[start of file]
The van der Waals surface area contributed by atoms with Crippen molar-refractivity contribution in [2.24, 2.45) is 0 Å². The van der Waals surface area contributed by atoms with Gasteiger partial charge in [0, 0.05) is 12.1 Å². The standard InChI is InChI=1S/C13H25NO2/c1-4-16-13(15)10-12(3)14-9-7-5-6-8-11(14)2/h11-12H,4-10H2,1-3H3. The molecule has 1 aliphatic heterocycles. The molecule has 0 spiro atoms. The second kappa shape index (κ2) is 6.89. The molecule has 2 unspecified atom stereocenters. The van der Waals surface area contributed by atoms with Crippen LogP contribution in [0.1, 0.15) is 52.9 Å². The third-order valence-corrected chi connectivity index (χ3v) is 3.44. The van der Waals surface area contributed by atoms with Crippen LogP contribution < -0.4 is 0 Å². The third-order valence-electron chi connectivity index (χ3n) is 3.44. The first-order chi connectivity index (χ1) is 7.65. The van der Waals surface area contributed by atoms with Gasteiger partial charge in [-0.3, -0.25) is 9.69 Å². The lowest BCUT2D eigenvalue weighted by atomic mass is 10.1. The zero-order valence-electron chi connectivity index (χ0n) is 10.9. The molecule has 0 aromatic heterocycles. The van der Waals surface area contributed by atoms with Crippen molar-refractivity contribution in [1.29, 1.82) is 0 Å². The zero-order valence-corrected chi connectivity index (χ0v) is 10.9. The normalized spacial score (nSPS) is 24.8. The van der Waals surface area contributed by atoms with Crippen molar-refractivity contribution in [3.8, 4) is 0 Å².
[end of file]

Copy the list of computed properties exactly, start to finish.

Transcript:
The van der Waals surface area contributed by atoms with Crippen molar-refractivity contribution in [2.24, 2.45) is 0 Å². The van der Waals surface area contributed by atoms with Gasteiger partial charge in [0, 0.05) is 12.1 Å². The standard InChI is InChI=1S/C13H25NO2/c1-4-16-13(15)10-12(3)14-9-7-5-6-8-11(14)2/h11-12H,4-10H2,1-3H3. The molecule has 1 aliphatic heterocycles. The molecule has 0 spiro atoms. The second kappa shape index (κ2) is 6.89. The molecule has 2 unspecified atom stereocenters. The van der Waals surface area contributed by atoms with Crippen LogP contribution in [0.1, 0.15) is 52.9 Å². The third-order valence-corrected chi connectivity index (χ3v) is 3.44. The van der Waals surface area contributed by atoms with Crippen LogP contribution < -0.4 is 0 Å². The third-order valence-electron chi connectivity index (χ3n) is 3.44. The first-order chi connectivity index (χ1) is 7.65. The van der Waals surface area contributed by atoms with Gasteiger partial charge in [-0.3, -0.25) is 9.69 Å². The lowest BCUT2D eigenvalue weighted by atomic mass is 10.1. The zero-order valence-electron chi connectivity index (χ0n) is 10.9. The molecule has 0 aromatic heterocycles. The van der Waals surface area contributed by atoms with Crippen molar-refractivity contribution in [1.29, 1.82) is 0 Å². The zero-order valence-corrected chi connectivity index (χ0v) is 10.9. The normalized spacial score (nSPS) is 24.8. The van der Waals surface area contributed by atoms with Crippen molar-refractivity contribution in [3.8, 4) is 0 Å².